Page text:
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Essential Skincare Rules for Every Age Group

Looking after our skin is incredibly important for people of all ages, and yet the rules change as we get older. What once worked might not continue to have the same effect as we age, and it’s important to be aware of these changes and adjust accordingly.

Once we hit our teens, we start noticing a real change in our skin, and though many of us despaired as our hormones ran rampant across our faces, at least we knew it wouldn’t last.

But what your skin does and needs as a teen is dramatically different to what your skin needs by the time you hit your forties. Oily skin can become dry, and vice versa. Acne can go away or even flare up again in later years. So it’s crucial we’re aware of how our skin changes, and what we can do to get ourselves as healthy, glowing and youthful as can be.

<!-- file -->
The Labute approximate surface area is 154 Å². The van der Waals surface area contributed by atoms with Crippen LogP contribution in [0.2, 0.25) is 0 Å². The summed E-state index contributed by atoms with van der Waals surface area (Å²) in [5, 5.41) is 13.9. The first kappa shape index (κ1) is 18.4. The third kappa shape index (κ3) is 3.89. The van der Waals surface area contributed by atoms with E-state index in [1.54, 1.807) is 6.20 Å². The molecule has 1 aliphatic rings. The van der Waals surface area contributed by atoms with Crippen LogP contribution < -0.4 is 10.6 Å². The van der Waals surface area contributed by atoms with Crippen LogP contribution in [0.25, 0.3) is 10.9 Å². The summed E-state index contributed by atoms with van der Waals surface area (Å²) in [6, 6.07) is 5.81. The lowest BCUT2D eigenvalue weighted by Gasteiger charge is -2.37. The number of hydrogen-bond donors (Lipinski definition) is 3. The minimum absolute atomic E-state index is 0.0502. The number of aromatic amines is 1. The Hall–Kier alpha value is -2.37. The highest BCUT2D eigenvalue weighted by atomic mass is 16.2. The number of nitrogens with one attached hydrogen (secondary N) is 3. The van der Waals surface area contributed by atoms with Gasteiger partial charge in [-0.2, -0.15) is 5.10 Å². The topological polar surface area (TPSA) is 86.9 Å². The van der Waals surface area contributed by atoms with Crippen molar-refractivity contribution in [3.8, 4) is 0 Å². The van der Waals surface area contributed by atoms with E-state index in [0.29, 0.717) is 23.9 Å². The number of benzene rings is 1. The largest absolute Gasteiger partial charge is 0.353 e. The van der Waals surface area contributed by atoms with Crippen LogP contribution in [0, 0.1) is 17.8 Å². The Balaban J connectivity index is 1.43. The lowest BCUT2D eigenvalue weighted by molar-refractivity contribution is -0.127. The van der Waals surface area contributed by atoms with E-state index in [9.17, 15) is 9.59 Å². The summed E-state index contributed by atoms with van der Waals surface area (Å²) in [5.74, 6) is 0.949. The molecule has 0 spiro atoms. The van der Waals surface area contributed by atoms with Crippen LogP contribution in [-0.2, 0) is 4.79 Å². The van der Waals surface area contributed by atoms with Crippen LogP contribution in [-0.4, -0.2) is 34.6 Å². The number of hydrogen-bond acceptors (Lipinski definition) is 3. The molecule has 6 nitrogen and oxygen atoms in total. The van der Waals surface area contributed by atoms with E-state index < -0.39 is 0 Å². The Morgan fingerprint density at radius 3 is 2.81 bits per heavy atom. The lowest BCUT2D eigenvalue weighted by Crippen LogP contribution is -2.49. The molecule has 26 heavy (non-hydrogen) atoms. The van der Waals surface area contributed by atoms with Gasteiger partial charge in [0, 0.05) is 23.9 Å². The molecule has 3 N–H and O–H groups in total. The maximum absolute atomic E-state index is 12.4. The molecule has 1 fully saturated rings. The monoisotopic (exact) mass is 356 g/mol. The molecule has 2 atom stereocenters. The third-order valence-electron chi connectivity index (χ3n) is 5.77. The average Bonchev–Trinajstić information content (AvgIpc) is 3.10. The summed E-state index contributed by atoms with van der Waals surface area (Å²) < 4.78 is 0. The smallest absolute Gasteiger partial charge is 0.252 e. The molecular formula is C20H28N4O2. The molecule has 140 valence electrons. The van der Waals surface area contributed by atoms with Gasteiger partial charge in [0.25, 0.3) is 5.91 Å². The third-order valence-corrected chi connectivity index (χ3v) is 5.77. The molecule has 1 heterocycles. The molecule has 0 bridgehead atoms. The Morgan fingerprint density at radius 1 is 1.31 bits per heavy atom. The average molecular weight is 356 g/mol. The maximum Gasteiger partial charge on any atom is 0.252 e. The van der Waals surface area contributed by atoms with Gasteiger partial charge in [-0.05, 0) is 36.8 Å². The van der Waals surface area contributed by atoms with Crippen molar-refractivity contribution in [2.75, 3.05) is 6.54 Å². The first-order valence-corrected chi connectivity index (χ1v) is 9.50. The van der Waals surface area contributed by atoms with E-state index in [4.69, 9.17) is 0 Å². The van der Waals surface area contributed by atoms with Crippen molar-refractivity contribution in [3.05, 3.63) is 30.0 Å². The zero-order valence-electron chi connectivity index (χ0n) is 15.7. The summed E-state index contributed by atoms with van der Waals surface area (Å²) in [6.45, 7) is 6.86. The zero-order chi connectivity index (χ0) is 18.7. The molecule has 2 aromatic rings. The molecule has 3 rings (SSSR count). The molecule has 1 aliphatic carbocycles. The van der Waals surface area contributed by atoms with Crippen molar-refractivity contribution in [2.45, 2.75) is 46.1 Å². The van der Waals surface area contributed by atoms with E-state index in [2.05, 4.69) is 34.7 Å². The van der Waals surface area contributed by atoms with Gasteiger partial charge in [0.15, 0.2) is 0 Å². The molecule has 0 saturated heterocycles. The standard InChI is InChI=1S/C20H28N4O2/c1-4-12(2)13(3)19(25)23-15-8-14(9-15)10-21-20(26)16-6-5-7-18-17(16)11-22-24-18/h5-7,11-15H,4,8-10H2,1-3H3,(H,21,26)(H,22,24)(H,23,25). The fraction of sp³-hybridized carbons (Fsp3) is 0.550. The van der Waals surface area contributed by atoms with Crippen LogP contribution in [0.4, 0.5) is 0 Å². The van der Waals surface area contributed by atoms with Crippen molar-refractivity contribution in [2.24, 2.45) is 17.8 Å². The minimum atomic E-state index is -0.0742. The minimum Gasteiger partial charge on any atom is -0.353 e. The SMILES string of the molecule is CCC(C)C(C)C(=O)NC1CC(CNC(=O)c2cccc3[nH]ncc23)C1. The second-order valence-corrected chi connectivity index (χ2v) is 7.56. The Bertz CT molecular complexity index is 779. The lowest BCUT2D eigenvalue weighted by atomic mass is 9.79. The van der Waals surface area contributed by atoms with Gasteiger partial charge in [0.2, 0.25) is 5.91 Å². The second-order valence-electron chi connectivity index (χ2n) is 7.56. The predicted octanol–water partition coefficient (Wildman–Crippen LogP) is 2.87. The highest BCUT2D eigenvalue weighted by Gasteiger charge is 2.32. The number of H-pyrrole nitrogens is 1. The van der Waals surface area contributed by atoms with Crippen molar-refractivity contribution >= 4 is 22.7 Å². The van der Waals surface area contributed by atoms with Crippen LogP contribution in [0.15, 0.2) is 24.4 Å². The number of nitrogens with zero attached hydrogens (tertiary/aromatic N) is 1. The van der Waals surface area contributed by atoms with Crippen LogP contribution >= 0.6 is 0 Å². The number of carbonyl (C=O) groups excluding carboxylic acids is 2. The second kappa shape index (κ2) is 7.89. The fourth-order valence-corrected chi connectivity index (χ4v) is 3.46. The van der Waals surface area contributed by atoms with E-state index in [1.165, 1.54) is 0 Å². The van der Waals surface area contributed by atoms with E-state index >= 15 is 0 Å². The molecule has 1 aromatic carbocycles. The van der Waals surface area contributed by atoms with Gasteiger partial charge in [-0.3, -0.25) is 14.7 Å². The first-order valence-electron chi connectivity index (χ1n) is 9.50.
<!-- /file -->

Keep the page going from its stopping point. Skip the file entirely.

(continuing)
Skincare In Your Teens

woman with bare skin touching her neck

For most teenagers, the biggest skin concern is spots. Not every teen, but many struggle with spots appearing as a result of dramatic hormonal changes during puberty. Seemingly out of nowhere, our skin produces excess sebum (oil), which when mixed with dead skin cells can quickly block pores and lead to spots forming and inflammation.

Your teenage years are the best time to get started on a good skincare routine.

Whether or not you break out, it’s the ideal time to build good habits with your skincare. Work to create a cleansing routine that works for you. Clogged pores and oily skin respond well to gentle cleansers that contain salicylic acid and benzoyl peroxide.